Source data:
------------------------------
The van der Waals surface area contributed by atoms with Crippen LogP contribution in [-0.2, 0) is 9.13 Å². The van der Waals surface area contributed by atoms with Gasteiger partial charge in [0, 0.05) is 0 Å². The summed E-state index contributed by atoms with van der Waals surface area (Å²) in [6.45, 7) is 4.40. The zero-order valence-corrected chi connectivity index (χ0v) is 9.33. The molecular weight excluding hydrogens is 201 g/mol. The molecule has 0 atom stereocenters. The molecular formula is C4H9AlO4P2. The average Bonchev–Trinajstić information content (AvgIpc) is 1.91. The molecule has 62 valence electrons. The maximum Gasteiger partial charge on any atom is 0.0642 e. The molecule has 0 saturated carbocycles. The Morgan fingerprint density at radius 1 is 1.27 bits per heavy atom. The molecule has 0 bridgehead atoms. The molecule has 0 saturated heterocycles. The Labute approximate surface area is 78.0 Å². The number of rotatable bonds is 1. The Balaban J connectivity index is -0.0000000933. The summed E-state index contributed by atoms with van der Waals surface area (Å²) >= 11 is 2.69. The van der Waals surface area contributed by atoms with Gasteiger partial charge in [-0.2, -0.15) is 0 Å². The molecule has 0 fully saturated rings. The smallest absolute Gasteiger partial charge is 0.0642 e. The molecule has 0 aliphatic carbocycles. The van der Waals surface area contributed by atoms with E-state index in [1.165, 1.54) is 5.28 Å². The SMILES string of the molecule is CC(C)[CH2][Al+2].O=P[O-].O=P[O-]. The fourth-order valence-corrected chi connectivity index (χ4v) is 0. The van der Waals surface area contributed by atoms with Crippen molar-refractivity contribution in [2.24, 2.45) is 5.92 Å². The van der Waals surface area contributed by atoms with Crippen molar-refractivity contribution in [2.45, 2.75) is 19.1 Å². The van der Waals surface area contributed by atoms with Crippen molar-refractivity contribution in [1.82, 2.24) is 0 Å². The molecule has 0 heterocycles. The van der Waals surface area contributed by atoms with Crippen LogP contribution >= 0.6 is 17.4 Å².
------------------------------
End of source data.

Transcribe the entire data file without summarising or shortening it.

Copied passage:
The van der Waals surface area contributed by atoms with Crippen LogP contribution in [-0.2, 0) is 9.13 Å². The van der Waals surface area contributed by atoms with Gasteiger partial charge in [0, 0.05) is 0 Å². The summed E-state index contributed by atoms with van der Waals surface area (Å²) in [6.45, 7) is 4.40. The zero-order valence-corrected chi connectivity index (χ0v) is 9.33. The molecular weight excluding hydrogens is 201 g/mol. The molecule has 0 atom stereocenters. The molecular formula is C4H9AlO4P2. The average Bonchev–Trinajstić information content (AvgIpc) is 1.91. The molecule has 62 valence electrons. The maximum Gasteiger partial charge on any atom is 0.0642 e. The molecule has 0 saturated carbocycles. The Morgan fingerprint density at radius 1 is 1.27 bits per heavy atom. The molecule has 0 bridgehead atoms. The molecule has 0 saturated heterocycles. The Labute approximate surface area is 78.0 Å². The number of rotatable bonds is 1. The Balaban J connectivity index is -0.0000000933. The summed E-state index contributed by atoms with van der Waals surface area (Å²) >= 11 is 2.69. The van der Waals surface area contributed by atoms with Gasteiger partial charge in [-0.2, -0.15) is 0 Å². The molecule has 0 fully saturated rings. The smallest absolute Gasteiger partial charge is 0.0642 e. The molecule has 0 aliphatic carbocycles. The van der Waals surface area contributed by atoms with E-state index in [1.165, 1.54) is 5.28 Å². The SMILES string of the molecule is CC(C)[CH2][Al+2].O=P[O-].O=P[O-]. The fourth-order valence-corrected chi connectivity index (χ4v) is 0. The van der Waals surface area contributed by atoms with Crippen molar-refractivity contribution in [2.24, 2.45) is 5.92 Å². The van der Waals surface area contributed by atoms with Crippen molar-refractivity contribution in [2.45, 2.75) is 19.1 Å². The van der Waals surface area contributed by atoms with Crippen molar-refractivity contribution in [1.82, 2.24) is 0 Å². The molecule has 0 heterocycles. The van der Waals surface area contributed by atoms with Crippen LogP contribution >= 0.6 is 17.4 Å².